TN: New Kids in the Willamette Valley

I was fortunate to be invited to an open house held yesterday at the Portland Wine Project, an urban cooperative winery much like the Carlton Winemaker’s Studio, owned by Grochau Cellars and Boedecker Cellars. The purpose was to show off the wines of two “New Kids” in town and in their facility, our own Vincent Fritzsche (Vincent Wine Co.) and another new kid, Anne Hubatch (Helioterra). In addition, they were showing off a cooperative project that involves Vincent and Anne plus two others - John Grochau and one who for some reason has to remain nameless.

On to the wines:

Vincent Wine Co.
2009 Eola-Amity Hills pinot noir
2009 Zenith Vineyard pinot noir

The Eola-Amity wine is from Domaine Coteau and Walnut Hill vineyards and Zenith is, well, Zenith - owned by Tim Ramey (a local securities analyst in his other life), his wife Kari and St. Innocent Winery. Zenith is in a saddle in the middle of the Eola-Amity hills right down the way from Bethel Heights, and has been a vineyard source for St. Innocent and others for many years, primarily under its former name of O’Connor Vineyard.

Showing the almost predictable heat of a warm vintage, these are nevertheless well-made wines from Vincent’s second commercial vintage. I was especially taken with the Zenith. Predictably, it’s the more expensive of the two, but it has a certain meatiness that I sometimes associate with the Pommard clone that it’s made from. Showing lots of nice black fruit typical for the AVA. That’s not to say there’s anything wrong with the other wine, which is a very nice value for $24, but the Zenith is a clear step up.

2009 Willamette Valley pinot noir
2009 Vintner’s Select pinot noi

These wines are from three vineyards in the Eola-Amity Hills. People there must be very accommodating to new winemakers. Once again showing the typicity of the AVA, they show nice dark cherry and blackberry fruit, along with somewhat less heat than the Vincent wines (at least at this point). The Vintner’s select is simply a barrel selection from the larger whole and, while an excellent wine, isn’t as big a step up from the Willamette Valley wine as Vincent’s Zenith is from his E-A bottling.

White Wine
Red Wine

Catchy names. [snort.gif]

Good - no, GREAT values. The white is made from - I’m guessing now because I forgot to ask - primarily pinot gris with perhaps a bit of sauvignon blanc thrown in. It’s lively and refreshing. The red is syrah, mourvedre and counoise, all sourced from Eastern Washington. This may be a value on the order of some of the better Southern Rhone and Languedoc wines from the 2007 vintage. Nicely meaty and chewy, it will be a fabulous wine to slurp around the old Weber for the next few summers if you’re lucky enough to get some.

I also have a report on the Grochau (GC) and Boedecker wines but I’m tired of writing for now. They’ll get their own thread, but I had an interesting experience. Three different people (one winemaker and two attendees) told me, when we were introduced, that they enjoyed my writings here. I didn’t know, of course, that they were even lurking. We’re popular, folks.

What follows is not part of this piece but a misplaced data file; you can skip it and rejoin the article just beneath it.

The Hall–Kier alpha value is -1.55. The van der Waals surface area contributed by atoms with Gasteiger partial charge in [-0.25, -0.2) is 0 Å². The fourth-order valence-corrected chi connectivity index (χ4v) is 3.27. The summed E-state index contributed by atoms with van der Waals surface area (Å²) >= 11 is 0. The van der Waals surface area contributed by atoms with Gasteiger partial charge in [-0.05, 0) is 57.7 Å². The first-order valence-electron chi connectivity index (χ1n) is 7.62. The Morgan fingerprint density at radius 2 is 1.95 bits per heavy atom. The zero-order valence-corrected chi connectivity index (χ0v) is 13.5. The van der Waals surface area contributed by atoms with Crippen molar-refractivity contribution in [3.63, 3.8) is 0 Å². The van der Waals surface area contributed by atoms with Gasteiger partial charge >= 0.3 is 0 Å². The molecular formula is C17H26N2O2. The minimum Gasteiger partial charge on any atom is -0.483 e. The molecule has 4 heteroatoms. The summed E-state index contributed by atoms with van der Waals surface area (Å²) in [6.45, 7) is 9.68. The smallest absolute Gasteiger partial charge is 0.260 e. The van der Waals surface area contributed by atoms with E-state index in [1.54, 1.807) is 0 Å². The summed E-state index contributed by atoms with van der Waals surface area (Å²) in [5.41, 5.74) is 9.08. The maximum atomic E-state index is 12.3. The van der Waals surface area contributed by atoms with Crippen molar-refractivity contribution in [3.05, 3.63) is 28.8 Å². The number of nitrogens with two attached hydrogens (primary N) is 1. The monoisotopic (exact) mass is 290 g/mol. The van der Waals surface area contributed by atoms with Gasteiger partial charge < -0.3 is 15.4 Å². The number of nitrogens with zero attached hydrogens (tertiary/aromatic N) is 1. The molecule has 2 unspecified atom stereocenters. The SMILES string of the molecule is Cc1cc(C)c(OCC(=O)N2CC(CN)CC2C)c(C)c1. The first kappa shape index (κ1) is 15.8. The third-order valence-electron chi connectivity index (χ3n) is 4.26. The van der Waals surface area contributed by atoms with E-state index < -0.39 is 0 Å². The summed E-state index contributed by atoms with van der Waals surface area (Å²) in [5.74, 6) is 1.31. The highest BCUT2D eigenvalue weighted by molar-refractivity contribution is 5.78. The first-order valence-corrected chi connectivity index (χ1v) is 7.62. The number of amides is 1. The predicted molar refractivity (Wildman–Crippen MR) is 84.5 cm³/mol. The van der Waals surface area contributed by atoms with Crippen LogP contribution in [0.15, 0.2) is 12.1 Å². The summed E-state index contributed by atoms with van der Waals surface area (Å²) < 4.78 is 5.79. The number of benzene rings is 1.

Woodman, thanks for stopping by and writing it up. Appreciate you calling things as you see them, as usual. 2009 was a ripe year though alcohols are “only” 14.3% on the Eola-Amity and 14.07% on the Zenith (indeed all Pommard clone). I don’t want to make excuses, but these wines were bottled just a few weeks ago. That’s winemaker code for “if you like them, great, but if not, they’re definitely shut down.” [berserker.gif]

Anne’s wines came from two Eola-Amity sites and then the Apolloni vineyard out in Forest Grove, where she worked for a few vintages.

The Guild wines are indeed gris with a splash of sauvignon blanc and syrah with a quarter mourvedre and 8% counoise, indeed all eastern Washington. Glad you liked them. We’ll have them on some store shelves eminently and in kegs at Irving Street very soon. This co-op project is all about city wine and, as we go, lots of alternative packaging and whatever else we can do being in town and close to so many people and outlets. Our fourth partner is nameless until he works things out with his employer, who have mixed feelings about his involvement.

Shit . . . meant to say “mild heat”, because they certainly weren’t objectionable - and showed less heat than they did as barrel samples not long ago. Sorry. Guess my proofreading isn’t what it ought to be today.


what are the vineyard sites you sourced the Rhones from in Washington?

Anthony, I neglected to mention that these were blended from purchased bulk wine, so they may or may not have that info.

Anthony, as I just wrote to a local retailer, these are wines for drinking, not for thinking. Hope that makes sense. The sources aren’t so important as the quality is. All Columbia Valley and all would normally sell for more if not much more. Such is the market.

Michael @ Story Teller mentioned your opening last Saturday when I was trading some cash for wine. I paid a visit when I saw a GC brochure at Bakery Bar. A great location, and the proximity to my business will be tempting to make it a regular stopping place to the detriment of my finances.

Anne has gracefully corrected me on her vineyard sources via a comment on my blog (address below). I’m getting it from two directions (Anne there and Vincent here). In spite of note taking and website review, I still managed to get it wrong. Surprised? I’m not.

That’s the nature of a co-operative. That many more voices to tell you what little details you got wrong. And no one mentions everything you got so right… pepsi